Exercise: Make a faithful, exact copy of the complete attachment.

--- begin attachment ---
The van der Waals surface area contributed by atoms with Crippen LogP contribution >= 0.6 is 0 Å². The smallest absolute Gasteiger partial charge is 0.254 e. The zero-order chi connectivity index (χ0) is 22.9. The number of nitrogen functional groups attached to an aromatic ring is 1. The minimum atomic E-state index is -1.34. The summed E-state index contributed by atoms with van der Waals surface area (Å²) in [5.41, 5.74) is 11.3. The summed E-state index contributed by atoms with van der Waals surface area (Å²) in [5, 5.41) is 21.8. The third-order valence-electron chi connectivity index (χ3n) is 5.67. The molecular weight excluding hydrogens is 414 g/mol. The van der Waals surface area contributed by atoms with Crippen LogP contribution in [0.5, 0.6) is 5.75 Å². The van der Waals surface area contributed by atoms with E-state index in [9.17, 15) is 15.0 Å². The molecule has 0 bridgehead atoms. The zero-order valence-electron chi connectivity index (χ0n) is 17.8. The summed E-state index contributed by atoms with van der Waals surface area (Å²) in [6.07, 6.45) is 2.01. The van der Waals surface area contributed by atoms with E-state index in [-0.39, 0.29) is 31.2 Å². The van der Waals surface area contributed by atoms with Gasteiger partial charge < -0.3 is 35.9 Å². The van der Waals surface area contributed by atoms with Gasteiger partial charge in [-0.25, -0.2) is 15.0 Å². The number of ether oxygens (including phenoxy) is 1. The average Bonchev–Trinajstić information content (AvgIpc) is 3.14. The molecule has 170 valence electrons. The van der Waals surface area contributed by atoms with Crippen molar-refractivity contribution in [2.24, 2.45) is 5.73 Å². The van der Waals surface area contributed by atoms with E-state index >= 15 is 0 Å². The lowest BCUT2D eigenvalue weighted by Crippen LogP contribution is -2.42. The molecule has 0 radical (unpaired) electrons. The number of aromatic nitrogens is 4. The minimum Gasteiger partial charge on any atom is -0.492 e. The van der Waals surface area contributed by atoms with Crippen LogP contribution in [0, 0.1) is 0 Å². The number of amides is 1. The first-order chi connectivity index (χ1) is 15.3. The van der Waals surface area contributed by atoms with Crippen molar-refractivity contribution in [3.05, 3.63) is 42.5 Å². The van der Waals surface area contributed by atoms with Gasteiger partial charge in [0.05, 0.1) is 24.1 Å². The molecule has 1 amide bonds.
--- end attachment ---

The van der Waals surface area contributed by atoms with Crippen LogP contribution >= 0.6 is 0 Å². The smallest absolute Gasteiger partial charge is 0.254 e. The zero-order chi connectivity index (χ0) is 22.9. The number of nitrogen functional groups attached to an aromatic ring is 1. The minimum atomic E-state index is -1.34. The summed E-state index contributed by atoms with van der Waals surface area (Å²) in [5.41, 5.74) is 11.3. The summed E-state index contributed by atoms with van der Waals surface area (Å²) in [5, 5.41) is 21.8. The third-order valence-electron chi connectivity index (χ3n) is 5.67. The molecular weight excluding hydrogens is 414 g/mol. The van der Waals surface area contributed by atoms with Crippen LogP contribution in [0.5, 0.6) is 5.75 Å². The van der Waals surface area contributed by atoms with E-state index in [9.17, 15) is 15.0 Å². The molecule has 0 bridgehead atoms. The zero-order valence-electron chi connectivity index (χ0n) is 17.8. The summed E-state index contributed by atoms with van der Waals surface area (Å²) in [6.07, 6.45) is 2.01. The van der Waals surface area contributed by atoms with E-state index in [-0.39, 0.29) is 31.2 Å². The van der Waals surface area contributed by atoms with Gasteiger partial charge < -0.3 is 35.9 Å². The van der Waals surface area contributed by atoms with Gasteiger partial charge in [-0.25, -0.2) is 15.0 Å². The number of ether oxygens (including phenoxy) is 1. The average Bonchev–Trinajstić information content (AvgIpc) is 3.14. The molecule has 170 valence electrons. The van der Waals surface area contributed by atoms with Crippen molar-refractivity contribution in [2.24, 2.45) is 5.73 Å². The van der Waals surface area contributed by atoms with E-state index >= 15 is 0 Å². The lowest BCUT2D eigenvalue weighted by Crippen LogP contribution is -2.42. The molecule has 0 radical (unpaired) electrons. The number of aromatic nitrogens is 4. The minimum Gasteiger partial charge on any atom is -0.492 e. The van der Waals surface area contributed by atoms with Crippen LogP contribution in [0, 0.1) is 0 Å². The number of amides is 1. The first-order chi connectivity index (χ1) is 15.3. The van der Waals surface area contributed by atoms with Crippen molar-refractivity contribution in [3.05, 3.63) is 42.5 Å². The van der Waals surface area contributed by atoms with Gasteiger partial charge in [0.05, 0.1) is 24.1 Å². The molecule has 1 amide bonds.